Friday, December 18, 2020

Banner Chief: "Exponential Growth" of COVID Outbreak Putting Healthcare System at Risk

Posted By on Fri, Dec 18, 2020 at 12:12 PM

Banner Health’s Chief Clinical Officer Dr. Marjorie Bessel shared alarming news of the spread of COVID-19 throughout the state at a press conference today despite the hopeful news of the vaccine’s arrival in Arizona.

Dr. Majorie Bessel: “When healthcare systems become overrun, all care is jeopardized.” - BANNER HEALTH
Banner Health
Dr. Majorie Bessel: “When healthcare systems become overrun, all care is jeopardized.”

Bessel remains concerned as the state continues to experience an “exponential growth” of coronavirus with case counts, positivity rates and hospitalizations all increasing.

As the top clinical leader of Arizona’s largest hospital system that’s providing care for almost half of the state’s hospitalized COVID-19 patients, Bessel worries about the continuing surge of the virus, especially during the holiday season.

Within the first two weeks of December, COVID-19 hospitalizations in the state have increased by 93%. This is the same rate experienced throughout the entire month of November, Bessel shared.

According to the chief clinical officer, coronavirus patients comprise 49% of all Banner’s hospitalized patients and 55% of ICU beds. That represents 150% of the hospitals’ peak in a pandemic-free winter season.

Bessel said Banner is also seeing increased deaths from COVID-19, causing the morgues at some hospitals to become so overwhelmed that bodies are being placed in refrigerated trucks.

Closely following guidance from the White House coronavirus task force, Bessel highlighted that Arizona is experiencing a “full resurgence” as it did in its summer surge in cases, but it lacks the mitigation necessary to suppress it.

Bessel expressed support for allowing local authorities to implement mitigation protocols like Tucson and Pima County have done through mandatory curfews and mask mandates.

“We've seen recent actions, as an example, by the mayor of Tucson, Pima County, the mayor of Phoenix and the Phoenix City Council, giving local mayors authority to take mitigation steps and help the state of Arizona's health care system reduce COVID-19 cases in our hospital, which in turn helps all of us by ensuring that the health care we or our families may require will be there in our time of need,” she said.

In a press conference Wednesday, Gov. Doug Ducey made clear he isn’t implementing any further statewide mitigation guidelines as the virus rages through Arizona.


“The White House coronavirus task force also states that if state and local policies do not reflect the seriousness of the current situation, all public health officials must alert the state population directly,” Bessel said. “As the chief clinical officer for the largest health system in Arizona, which is caring for nearly half of all the hospitalized COVID-19 patients in the state, I am following the direction of the White House coronavirus task force by alerting you directly about what needs to be done to slow the spread of COVID-19 before the level exceeds that of our health care resources.”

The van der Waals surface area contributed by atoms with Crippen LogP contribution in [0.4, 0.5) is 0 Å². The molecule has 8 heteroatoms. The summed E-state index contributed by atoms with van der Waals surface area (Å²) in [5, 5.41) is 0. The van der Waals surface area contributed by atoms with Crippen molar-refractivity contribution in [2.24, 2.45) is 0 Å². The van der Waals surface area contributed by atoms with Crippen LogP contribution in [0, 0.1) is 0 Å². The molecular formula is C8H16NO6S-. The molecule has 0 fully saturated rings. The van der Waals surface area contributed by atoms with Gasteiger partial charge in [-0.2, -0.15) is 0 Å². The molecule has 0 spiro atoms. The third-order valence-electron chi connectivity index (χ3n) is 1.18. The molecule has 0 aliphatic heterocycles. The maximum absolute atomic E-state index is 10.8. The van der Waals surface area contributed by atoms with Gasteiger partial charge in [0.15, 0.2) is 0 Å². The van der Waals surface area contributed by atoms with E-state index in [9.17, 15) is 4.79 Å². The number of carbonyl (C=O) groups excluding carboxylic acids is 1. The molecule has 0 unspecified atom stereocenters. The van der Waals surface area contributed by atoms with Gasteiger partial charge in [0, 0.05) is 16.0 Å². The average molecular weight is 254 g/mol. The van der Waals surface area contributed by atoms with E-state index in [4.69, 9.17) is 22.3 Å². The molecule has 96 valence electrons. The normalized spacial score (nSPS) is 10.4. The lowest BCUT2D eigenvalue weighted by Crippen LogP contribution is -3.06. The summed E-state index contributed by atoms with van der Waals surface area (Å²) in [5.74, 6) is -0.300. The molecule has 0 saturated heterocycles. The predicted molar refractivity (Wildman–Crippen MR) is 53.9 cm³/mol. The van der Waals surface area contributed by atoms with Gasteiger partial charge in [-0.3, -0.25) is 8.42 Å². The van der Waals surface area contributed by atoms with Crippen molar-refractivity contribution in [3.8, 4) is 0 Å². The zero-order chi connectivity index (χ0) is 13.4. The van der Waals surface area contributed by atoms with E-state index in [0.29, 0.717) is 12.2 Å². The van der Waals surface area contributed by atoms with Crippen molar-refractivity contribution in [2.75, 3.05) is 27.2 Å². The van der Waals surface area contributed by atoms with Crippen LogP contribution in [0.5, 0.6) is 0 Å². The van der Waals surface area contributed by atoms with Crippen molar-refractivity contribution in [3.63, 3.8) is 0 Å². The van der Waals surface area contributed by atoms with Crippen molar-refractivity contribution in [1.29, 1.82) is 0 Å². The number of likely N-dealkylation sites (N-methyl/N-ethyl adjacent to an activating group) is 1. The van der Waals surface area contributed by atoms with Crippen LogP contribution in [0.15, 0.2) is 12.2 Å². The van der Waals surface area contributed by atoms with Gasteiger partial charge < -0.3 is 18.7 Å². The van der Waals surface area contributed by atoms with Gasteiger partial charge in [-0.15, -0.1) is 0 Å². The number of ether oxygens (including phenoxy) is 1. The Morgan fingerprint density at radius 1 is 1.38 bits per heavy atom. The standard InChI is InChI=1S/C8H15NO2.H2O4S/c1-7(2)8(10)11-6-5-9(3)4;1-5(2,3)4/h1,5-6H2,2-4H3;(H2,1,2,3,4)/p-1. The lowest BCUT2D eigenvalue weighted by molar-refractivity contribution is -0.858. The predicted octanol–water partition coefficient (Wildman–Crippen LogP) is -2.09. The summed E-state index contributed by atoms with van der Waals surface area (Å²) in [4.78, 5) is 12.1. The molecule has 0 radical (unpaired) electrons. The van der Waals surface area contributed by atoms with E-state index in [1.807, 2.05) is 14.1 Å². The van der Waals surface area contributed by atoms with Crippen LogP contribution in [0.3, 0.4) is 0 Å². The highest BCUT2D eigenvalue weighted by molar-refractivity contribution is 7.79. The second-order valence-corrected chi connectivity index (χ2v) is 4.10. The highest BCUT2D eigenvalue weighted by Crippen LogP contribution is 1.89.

Bessel urges the public to limit physical interaction to only those in their immediate households, wear a mask in all public situations and avoid traveling or gathering with those outside their households during the holidays.

“These actions are absolutely necessary, and we need every Arizonan to do their part so that healthcare can continue to be accessible to all those who need it, both COVID and non-COVID patients,” she said. “When healthcare systems become overrun, all care is jeopardized.”

If hospitals become depleted of essential resources such as staff and ventilators, Arizona’s triage addendum will be activated, which would determine who receives emergency care first and when.


Vaccinations

At Banner’s COVID-19 vaccination sites, which began giving mass vaccines to healthcare workers yesterday, Bessel said there was only one significant side effect experienced by a recipient who “had a hyperventilation issue and was able to be cared for.”

However, she says the vaccine can cause a reaction that mimics symptoms of COVID-19, such as fatigue, fever, headaches or muscle aches.

“That is a normal response to the vaccine, and in fact, in the trials, a large percentage of individuals who receive the vaccine did have those side effects. Most all of those side effects went away in about 24 hours or less,” Bessel said.

According to Bessel, a “couple hundred” health care workers were vaccinated at Banner’s Arizona state fairgrounds site yesterday, but as over 20,000 individuals in the first group to receive the vaccine wait on their turn, she is asking for patience.

“We are asking everybody to remain patient. It is our understanding that we will continue to receive vaccine, we will have enough vaccine to distribute to all of those individuals...But it's going to take us some time to work our way through everybody,” she said.

Banner’s chief clinical officer is concerned about the approaching holiday season, as in the summer surge, cases increased after Memorial Day and the Fourth of July. The state is already seeing a surge in cases from Thanksgiving.

“As we go into the rest of this month and into early January with the holidays upon us, we can expect to see continued surge,” Bessel said. “You can do your part. Please wear your mask and shrink your circle and be aware of your circle even during the holiday season. There are different ways to celebrate for this year, and we can all look forward to a much different holiday season in 2021.”

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